• James N. Druckman, Donald P. Green, James H. Kuklinski, and Arthur Lupia (eds.). 2011. Cambridge Handbook of Experimental Political Science. New York: Cambridge University Press. ISBN 978-0-521-17455-8.
  • Arthur Lupia. 2016. Uninformed: Why People Know So Little About Politics and What We Can Do About It." New York: Oxford University Press.

Articles on Voting and Individual Behavior[edit]

  • Arthur Lupia. 1992. “Busy Voters, Agenda Control, and the Power of Information.” American Political Science Review 86: 390-403.
  • Arthur Lupia. 1994. “Shortcuts versus Encyclopedias: Information and Voting Behavior in California Insurance Reform Elections.” American Political Science Review 88: 63-76.
  • James N. Druckman and Arthur Lupia. 2000. "Preference Formation." Annual Review of Political Science 3: 1 - 24.
  • Gregory L. Bovitz, James N. Druckman and Arthur Lupia. 2002. "When Can a News Organization Lead Public Opinion? Ideology versus Market Forces in Decisions to Make News." Public Choice 113: 127-155.
  • Arthur Lupia. 2002. “Deliberation Disconnected: What it Takes to Improve Civic Competence.” Law and Contemporary Problems 65: 133-150.
  • Arthur Lupia and Gisela Sin. 2003. “Which Public Goods are Endangered? How Evolving Communication Technologies Affect The Logic of Collective Action.” Public Choice 117: 315-331.
  • Arthur Lupia and Tasha S. Philpot. 2005. “Views From Inside the Net: How Websites Affect Young Adults’ Political Interest” The Journal of Politics 67:1122-1142.
  • James N. Druckman, Donald P. Green, James H. Kuklinski, and Arthur Lupia. 2006. “The Growth and Development of Experimental political science|Experimental Research in the American Political Science Review.” American Political Science Review 100: 627-636.
  • Arthur Lupia. 2006. "How Elitism Undermines the Study of Voter Competence." Critical Review 18: 217-232.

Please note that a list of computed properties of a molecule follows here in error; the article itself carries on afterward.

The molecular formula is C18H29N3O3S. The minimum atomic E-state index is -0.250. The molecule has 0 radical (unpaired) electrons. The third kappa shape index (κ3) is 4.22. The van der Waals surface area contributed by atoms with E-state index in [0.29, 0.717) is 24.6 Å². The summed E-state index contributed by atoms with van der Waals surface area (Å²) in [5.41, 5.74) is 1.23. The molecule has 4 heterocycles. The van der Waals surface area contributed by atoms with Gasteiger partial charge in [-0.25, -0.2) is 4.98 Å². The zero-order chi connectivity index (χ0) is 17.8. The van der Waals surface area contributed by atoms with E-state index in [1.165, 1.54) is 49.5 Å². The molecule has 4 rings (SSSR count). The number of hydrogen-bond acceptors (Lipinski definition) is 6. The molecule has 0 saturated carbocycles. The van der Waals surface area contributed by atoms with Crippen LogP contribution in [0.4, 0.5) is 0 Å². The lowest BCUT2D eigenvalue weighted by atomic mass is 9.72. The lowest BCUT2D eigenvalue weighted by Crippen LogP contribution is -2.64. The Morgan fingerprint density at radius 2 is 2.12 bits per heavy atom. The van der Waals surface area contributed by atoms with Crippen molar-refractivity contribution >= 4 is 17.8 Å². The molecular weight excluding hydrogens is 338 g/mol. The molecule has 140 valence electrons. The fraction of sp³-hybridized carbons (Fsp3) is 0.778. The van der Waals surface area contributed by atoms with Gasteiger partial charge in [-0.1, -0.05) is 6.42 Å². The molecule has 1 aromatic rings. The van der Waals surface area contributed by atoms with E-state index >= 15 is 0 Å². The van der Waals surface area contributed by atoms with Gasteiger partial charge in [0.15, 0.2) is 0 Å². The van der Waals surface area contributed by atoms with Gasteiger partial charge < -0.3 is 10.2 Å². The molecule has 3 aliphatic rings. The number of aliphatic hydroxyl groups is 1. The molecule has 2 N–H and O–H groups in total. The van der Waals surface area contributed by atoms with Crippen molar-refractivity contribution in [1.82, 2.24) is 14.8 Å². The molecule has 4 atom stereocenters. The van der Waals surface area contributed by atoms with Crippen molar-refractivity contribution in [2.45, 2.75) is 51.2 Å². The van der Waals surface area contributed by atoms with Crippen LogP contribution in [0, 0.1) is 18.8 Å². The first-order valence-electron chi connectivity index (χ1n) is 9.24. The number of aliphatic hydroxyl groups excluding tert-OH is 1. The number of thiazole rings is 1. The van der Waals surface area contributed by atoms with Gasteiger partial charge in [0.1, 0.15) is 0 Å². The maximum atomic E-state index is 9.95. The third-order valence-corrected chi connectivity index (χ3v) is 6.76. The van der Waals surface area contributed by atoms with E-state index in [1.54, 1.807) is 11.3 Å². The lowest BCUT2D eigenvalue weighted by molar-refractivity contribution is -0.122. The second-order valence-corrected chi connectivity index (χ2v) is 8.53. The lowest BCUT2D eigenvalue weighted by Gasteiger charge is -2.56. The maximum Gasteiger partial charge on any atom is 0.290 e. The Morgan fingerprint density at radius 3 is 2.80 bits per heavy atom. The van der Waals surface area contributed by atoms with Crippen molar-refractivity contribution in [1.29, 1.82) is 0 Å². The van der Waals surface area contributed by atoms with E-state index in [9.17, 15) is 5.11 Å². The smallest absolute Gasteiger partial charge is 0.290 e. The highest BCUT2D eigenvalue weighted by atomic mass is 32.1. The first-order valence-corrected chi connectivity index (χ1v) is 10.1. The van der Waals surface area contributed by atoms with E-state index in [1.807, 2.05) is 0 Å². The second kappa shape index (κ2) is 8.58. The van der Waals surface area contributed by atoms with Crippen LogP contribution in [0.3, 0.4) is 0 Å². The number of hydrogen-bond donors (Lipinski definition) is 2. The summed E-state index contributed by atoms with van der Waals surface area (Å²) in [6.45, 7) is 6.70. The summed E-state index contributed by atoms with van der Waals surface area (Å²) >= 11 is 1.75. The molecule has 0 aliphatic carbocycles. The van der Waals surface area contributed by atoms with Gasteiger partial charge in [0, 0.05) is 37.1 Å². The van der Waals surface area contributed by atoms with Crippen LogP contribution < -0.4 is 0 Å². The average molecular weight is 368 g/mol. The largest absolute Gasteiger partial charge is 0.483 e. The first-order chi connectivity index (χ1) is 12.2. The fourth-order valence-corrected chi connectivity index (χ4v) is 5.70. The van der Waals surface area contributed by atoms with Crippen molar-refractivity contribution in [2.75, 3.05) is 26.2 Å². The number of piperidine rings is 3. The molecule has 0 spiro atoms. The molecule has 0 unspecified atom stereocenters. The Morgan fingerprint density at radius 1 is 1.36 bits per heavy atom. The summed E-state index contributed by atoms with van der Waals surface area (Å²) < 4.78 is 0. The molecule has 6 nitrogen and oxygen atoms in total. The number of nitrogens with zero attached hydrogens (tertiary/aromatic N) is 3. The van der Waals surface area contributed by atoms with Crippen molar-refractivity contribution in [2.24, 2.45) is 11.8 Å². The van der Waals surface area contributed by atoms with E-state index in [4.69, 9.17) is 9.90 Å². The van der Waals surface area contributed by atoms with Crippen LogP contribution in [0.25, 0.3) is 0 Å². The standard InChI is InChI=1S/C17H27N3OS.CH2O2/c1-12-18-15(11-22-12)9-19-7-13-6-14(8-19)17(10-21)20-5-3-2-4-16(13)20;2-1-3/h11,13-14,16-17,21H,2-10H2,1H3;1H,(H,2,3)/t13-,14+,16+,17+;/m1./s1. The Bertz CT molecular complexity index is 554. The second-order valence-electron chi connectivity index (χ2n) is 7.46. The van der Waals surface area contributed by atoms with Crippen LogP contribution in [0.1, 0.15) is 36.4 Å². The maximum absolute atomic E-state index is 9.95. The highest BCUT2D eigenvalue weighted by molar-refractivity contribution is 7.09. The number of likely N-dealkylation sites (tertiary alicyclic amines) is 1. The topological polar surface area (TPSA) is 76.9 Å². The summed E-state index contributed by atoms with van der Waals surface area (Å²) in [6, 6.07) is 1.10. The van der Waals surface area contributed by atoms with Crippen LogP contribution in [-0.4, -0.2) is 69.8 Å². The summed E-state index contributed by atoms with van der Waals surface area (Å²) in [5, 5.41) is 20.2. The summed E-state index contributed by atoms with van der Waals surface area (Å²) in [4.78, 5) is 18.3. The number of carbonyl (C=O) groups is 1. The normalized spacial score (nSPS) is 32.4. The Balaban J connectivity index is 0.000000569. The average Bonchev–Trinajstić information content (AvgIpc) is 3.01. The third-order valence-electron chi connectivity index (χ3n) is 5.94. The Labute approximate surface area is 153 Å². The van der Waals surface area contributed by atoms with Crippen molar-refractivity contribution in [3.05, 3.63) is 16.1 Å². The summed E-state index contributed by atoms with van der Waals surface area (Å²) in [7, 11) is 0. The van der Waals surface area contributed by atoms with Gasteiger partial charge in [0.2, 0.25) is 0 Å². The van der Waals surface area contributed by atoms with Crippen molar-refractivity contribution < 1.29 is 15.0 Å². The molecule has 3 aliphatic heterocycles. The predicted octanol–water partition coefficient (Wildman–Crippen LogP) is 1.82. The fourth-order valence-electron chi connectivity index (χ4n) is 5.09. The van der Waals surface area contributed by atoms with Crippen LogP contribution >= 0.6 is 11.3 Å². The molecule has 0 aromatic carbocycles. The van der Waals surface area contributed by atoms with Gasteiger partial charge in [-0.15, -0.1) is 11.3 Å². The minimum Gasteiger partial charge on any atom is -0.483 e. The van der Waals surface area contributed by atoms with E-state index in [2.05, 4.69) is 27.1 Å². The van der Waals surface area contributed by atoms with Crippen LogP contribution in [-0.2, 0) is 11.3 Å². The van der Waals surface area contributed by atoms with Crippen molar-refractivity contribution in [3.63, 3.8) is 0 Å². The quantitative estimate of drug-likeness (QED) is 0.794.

• Markus Prior and Arthur Lupia. 2008. “Money, Time, and Political Knowledge: Distinguishing Quick Recall from Political Learning Skills.” American Journal of Political Science 52: 168-182.
  • Arthur Lupia and Jesse O. Menning. 2009. “When Can Politicians Scare Citizens Into Supporting Bad Policies?” American Journal of Political Science 53: 90-106.

Articles on Legislative Processes[edit]

  • Arthur Lupia and Mathew D. McCubbins. 1994. “Learning From Oversight: Fire Alarms and Police Patrols Reconstructed.” Journal of Law, Economics and Organization 10: 96-125.
  • Arthur Lupia and Mathew D. McCubbins. 1994. “Designing Bureaucratic Accountability.” Law and Contemporary Problems 57: 91-126.
  • Arthur Lupia and Mathew D. McCubbins. 1994. “Who Controls? Information and the Structure of Legislative Decision Making.” Legislative Studies Quarterly, 19: 361-384.
  • Arthur Lupia and Kaare Strøm. 1995. “Coalition Termination and the Strategic Timing of Parliamentary Elections.” American Political Science Review 89: 648-665.
  • Elisabeth R. Gerber and Arthur Lupia. 1995. “Campaign Competition and Policy Responsiveness in Direct Legislation Elections.” Political Behavior 17: 287-306.
  • Arthur Lupia and Mathew D. McCubbins. 2000. "Representation or Abdication? How Citizens Use Institutions to Help Delegation Succeed." European Journal of Political Research 37: 291 - 307
  • John D. Huber and Arthur Lupia. 2001. "Cabinet Instability and Delegation in Parliamentary Democracies." American Journal of Political Science 45: 18-32.
  • Arthur Lupia and John G. Matsusaka. 2004. “Direct Democracy: New Approaches to Old Questions.” Annual Review of Political Science 7: 463-482.
  • Elisabeth R. Gerber, Arthur Lupia and Mathew D. McCubbins. 2004. “When Does Government Limit the Impact of Voter Initiatives? The Politics of Implementation and Enforcement.” The Journal of Politics 66: 43-68.


External links[edit]